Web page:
A Minnesota Court of Appeals affirms a district court’s ruling that a guardian was not liable for negligence in caring for, comforting, and attending to the needs of their ward. A private guardian is immune from liability under the plain wording of Minn. Stat. § 524.5-313(c)(2) (2020). As a result, the district court did not err in dismissing negligence claims against a private guardian. In Zika v Elder Care of Minnesota (Minn. Ct. App. No. A21-1710, August 22, 2022).
In 2012, Jean Krause, who had Alzheimer’s disease, became a resident of the Heritage House facility. Her longtime friend, Naree Weaver, was appointed her guardian and conservator.
Both Ms. Weaver and Heritage House did a poor job of keeping Ms. Krause’s family apprised of Ms. Krause’s health and other events. As a result, in 2015, James Zika, Ms. Krause’s brother, and Robert Krause, her son, sought court intervention to remove Ms. Weaver. The court allowed Mr. Zika to become the conservator but kept Ms. Weaver as guardian.
In 2016, Ms. Krause was sexually assaulted by an employee of Heritage House. She died four months later. Neither Ms. Weaver nor Heritage House disclosed the assault to Ms. Krause’s family. Instead, the family learned of the events from the county attorney 14 months later. Ms. Weaver did not seek trauma services on Ms. Krause’s behalf and allowed her to return to the facility after being hospitalized. Ms. Krause’s family believes the assault led to her health decline, which resulted in her death. They believe this could have been avoided if Ms. Krause had received treatment.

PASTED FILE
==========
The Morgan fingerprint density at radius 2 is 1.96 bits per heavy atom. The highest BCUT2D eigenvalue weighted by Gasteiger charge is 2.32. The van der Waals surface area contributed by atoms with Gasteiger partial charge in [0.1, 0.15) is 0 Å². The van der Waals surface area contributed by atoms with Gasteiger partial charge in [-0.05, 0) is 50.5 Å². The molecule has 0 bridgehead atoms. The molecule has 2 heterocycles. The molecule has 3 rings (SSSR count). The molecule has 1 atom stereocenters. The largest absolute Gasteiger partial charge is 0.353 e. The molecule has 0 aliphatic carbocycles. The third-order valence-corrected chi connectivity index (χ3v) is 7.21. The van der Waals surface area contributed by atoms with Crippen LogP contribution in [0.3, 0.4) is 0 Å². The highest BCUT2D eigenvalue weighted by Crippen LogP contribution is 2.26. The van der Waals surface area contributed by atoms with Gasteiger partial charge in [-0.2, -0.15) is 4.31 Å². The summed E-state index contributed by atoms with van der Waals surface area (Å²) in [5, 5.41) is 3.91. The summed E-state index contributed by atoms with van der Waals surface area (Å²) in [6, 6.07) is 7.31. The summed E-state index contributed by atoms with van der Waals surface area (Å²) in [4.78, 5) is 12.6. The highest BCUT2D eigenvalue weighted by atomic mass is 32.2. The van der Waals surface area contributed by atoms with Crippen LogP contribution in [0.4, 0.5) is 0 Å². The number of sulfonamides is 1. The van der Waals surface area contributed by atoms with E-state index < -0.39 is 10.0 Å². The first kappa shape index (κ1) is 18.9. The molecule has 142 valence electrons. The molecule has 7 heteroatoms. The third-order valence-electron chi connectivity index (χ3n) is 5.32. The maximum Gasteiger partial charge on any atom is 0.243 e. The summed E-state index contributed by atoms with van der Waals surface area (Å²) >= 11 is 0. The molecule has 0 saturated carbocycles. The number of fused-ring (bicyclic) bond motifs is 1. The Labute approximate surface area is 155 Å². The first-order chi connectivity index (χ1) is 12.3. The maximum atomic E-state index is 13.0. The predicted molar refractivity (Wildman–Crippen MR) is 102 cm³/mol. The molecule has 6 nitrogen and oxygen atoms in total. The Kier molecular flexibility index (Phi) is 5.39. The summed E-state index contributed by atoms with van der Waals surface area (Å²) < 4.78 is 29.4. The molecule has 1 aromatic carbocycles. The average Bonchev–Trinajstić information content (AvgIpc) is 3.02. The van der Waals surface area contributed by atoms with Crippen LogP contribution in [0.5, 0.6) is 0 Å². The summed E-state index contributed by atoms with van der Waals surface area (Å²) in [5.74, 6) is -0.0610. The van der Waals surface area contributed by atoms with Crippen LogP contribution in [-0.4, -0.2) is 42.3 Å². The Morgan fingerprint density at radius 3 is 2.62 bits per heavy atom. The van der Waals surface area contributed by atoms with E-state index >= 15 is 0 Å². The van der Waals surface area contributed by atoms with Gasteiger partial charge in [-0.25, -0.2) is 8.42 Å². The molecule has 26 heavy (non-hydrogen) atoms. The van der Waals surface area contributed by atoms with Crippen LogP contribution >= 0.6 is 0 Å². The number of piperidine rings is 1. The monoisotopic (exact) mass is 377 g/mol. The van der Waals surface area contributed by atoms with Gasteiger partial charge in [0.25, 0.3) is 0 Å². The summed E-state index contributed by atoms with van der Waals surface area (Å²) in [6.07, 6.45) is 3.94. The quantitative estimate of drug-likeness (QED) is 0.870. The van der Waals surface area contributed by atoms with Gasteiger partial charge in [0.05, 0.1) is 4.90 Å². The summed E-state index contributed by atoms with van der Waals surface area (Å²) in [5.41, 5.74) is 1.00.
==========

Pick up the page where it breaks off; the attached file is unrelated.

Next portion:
In 2019, Mr. Zika sued Ms. Weaver for negligence and breaching her duties as Ms. Krause’s guardian. He also sought damages against Ms. Weaver. The district court denied Mr. Zika’s claims and dismissed the case against Ms. Weaver. Mr. Zika appealed.
The district court stated that Ms. Weaver is immune from liability for negligence in performing her guardianship duties under Minn. Stat. § 524.5-313(c)(2). This statutory provision has a specific exclusion written into it that a guardian’s “failure to satisfy the needs and requirements of this clause shall be grounds for removal of a private guardian, but the guardian shall have no personal or monetary liability.” The district court held that this last sentence barred Mr. Zika’s negligence claims against Ms. Weaver as guardian.
Mr. Zika argued that this sentence only precludes liability when a guardian fails to apply for governmental benefits for their ward. The Court of Appeals disagrees. The sentence is clear in its wording and refers to all failures of a guardian to provide for the care, comfort, or maintenance needs of a person in guardianship. Thus, Ms. Weaver is immune to personal liability for her alleged wrongs. By creating this specific statutory liability exclusion, the legislature also modified common law to preclude liability for negligence claims based on a guardian’s failure to perform their duties. So, no separate theory under common law negligence could proceed.
Because all of Zika’s claims revolve around Weaver’s failure to provide for the care, comfort, and maintenance of Ms. Krause, duties covered by Minn. Stat. § 524.5-313(c)(2), they are all subject to the statutory liability exclusion. Ms. Weaver could not be personally or financially liable, and so the Court of Appeals affirms the district court’s dismissal of Mr. Zika’s claims.